As more of the Kickstarter backers get their books, we're hearing a strong uptick in reviews and actual play reports. Everything has been positive, from the layout, to the tone, to the game itself. Here's a sampling of the radio chatter.
Cheryl played Do: Pilgrims of the Flying Temple with her four-year-old Lila and Lila's imaginary friend Salamander. A little younger than the target audience, but still successful! Clever four-year-old. Read on.
Rick Neal played Do: Pilgrims of the Flying Temple with his regular gaming group. Based on that experience, he observed: "Fiasco is for actors, Do is for writers." I think of both games as cousins. Both focus on structured, procedural play to create stories with a distinct theme. Different themes, thus different structures, but the game design philosophy is the same. But heck, I'm just pleased as punch to hear the comparison.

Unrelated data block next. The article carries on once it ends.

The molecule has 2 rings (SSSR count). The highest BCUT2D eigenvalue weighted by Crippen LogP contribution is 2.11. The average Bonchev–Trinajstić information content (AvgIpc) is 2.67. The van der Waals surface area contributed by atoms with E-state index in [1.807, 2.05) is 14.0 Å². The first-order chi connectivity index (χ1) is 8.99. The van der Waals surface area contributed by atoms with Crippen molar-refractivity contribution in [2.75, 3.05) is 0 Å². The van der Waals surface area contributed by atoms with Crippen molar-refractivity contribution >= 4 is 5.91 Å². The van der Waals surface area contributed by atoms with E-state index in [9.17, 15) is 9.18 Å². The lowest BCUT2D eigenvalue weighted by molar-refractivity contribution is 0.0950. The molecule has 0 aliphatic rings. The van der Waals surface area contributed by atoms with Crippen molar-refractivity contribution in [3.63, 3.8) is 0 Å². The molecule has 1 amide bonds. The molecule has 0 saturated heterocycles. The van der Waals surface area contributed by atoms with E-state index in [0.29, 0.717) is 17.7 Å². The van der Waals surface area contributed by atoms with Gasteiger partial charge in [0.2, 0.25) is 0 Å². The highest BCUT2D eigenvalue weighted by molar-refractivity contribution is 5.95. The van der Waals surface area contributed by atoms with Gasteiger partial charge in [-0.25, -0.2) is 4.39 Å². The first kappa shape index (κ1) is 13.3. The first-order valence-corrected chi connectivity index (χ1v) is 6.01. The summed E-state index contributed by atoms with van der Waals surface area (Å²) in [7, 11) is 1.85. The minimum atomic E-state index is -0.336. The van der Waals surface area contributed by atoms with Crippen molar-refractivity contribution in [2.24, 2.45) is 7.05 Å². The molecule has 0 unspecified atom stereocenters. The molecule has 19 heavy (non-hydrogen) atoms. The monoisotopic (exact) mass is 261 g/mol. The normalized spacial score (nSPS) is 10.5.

And last but not least, Doyce Testerman has this very sweet tale of visiting his family in South Dakota and getting them to play Do: Pilgrims of the Flying Temple together. Here's what happens when a gamer, his wife, his sister, his sister's 12-year-old son, and his mom become pilgrims.
UPDATE: Even more actual play! This time from Evan, who says "Do: Pilgrims of the Flying Temple opens the way to fun for the whole family."